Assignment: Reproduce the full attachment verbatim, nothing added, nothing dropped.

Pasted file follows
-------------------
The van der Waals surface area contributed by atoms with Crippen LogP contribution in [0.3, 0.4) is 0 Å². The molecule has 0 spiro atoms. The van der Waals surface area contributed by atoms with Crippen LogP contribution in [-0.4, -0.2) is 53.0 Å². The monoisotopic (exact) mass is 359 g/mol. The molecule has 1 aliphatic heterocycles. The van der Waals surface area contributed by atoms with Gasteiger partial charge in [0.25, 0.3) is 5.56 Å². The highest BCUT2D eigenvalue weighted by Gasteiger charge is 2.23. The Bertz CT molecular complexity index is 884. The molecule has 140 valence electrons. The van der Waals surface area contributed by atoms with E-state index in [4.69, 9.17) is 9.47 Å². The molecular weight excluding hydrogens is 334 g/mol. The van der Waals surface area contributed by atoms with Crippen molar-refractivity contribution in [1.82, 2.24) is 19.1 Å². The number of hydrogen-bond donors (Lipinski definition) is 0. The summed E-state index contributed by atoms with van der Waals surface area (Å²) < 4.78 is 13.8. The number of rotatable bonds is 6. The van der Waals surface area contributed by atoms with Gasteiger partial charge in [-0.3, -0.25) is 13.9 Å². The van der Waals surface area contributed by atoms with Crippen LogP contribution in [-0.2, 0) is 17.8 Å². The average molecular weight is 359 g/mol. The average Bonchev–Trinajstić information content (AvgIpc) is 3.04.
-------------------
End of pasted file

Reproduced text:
The van der Waals surface area contributed by atoms with Crippen LogP contribution in [0.3, 0.4) is 0 Å². The molecule has 0 spiro atoms. The van der Waals surface area contributed by atoms with Crippen LogP contribution in [-0.4, -0.2) is 53.0 Å². The monoisotopic (exact) mass is 359 g/mol. The molecule has 1 aliphatic heterocycles. The van der Waals surface area contributed by atoms with Gasteiger partial charge in [0.25, 0.3) is 5.56 Å². The highest BCUT2D eigenvalue weighted by Gasteiger charge is 2.23. The Bertz CT molecular complexity index is 884. The molecule has 140 valence electrons. The van der Waals surface area contributed by atoms with E-state index in [4.69, 9.17) is 9.47 Å². The molecular weight excluding hydrogens is 334 g/mol. The van der Waals surface area contributed by atoms with Crippen molar-refractivity contribution in [1.82, 2.24) is 19.1 Å². The number of hydrogen-bond donors (Lipinski definition) is 0. The summed E-state index contributed by atoms with van der Waals surface area (Å²) < 4.78 is 13.8. The number of rotatable bonds is 6. The van der Waals surface area contributed by atoms with Gasteiger partial charge in [-0.3, -0.25) is 13.9 Å². The van der Waals surface area contributed by atoms with Crippen LogP contribution in [-0.2, 0) is 17.8 Å². The average molecular weight is 359 g/mol. The average Bonchev–Trinajstić information content (AvgIpc) is 3.04.